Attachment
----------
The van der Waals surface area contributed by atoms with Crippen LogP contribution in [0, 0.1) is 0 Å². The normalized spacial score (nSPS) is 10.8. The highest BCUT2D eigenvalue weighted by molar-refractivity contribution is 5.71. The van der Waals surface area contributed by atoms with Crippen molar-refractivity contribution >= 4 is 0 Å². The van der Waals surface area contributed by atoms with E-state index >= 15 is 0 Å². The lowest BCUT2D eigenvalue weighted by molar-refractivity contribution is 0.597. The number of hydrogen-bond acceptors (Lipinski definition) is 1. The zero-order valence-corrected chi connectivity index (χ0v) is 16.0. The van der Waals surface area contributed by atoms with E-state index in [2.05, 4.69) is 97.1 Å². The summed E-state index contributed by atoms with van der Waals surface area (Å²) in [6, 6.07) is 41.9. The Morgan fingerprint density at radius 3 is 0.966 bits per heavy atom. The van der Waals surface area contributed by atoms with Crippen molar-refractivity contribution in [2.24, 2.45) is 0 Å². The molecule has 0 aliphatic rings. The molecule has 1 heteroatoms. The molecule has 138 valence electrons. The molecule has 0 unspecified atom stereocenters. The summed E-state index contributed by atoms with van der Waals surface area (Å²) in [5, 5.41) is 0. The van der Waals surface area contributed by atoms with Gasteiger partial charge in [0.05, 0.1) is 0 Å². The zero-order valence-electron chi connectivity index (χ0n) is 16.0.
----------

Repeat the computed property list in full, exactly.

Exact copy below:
The van der Waals surface area contributed by atoms with Crippen LogP contribution in [0, 0.1) is 0 Å². The normalized spacial score (nSPS) is 10.8. The highest BCUT2D eigenvalue weighted by molar-refractivity contribution is 5.71. The van der Waals surface area contributed by atoms with Crippen molar-refractivity contribution >= 4 is 0 Å². The van der Waals surface area contributed by atoms with E-state index >= 15 is 0 Å². The lowest BCUT2D eigenvalue weighted by molar-refractivity contribution is 0.597. The number of hydrogen-bond acceptors (Lipinski definition) is 1. The zero-order valence-corrected chi connectivity index (χ0v) is 16.0. The van der Waals surface area contributed by atoms with E-state index in [2.05, 4.69) is 97.1 Å². The summed E-state index contributed by atoms with van der Waals surface area (Å²) in [6, 6.07) is 41.9. The Morgan fingerprint density at radius 3 is 0.966 bits per heavy atom. The van der Waals surface area contributed by atoms with Crippen molar-refractivity contribution in [2.24, 2.45) is 0 Å². The molecule has 0 aliphatic rings. The molecule has 1 heteroatoms. The molecule has 138 valence electrons. The molecule has 0 unspecified atom stereocenters. The summed E-state index contributed by atoms with van der Waals surface area (Å²) in [5, 5.41) is 0. The van der Waals surface area contributed by atoms with Gasteiger partial charge in [0.05, 0.1) is 0 Å². The zero-order valence-electron chi connectivity index (χ0n) is 16.0.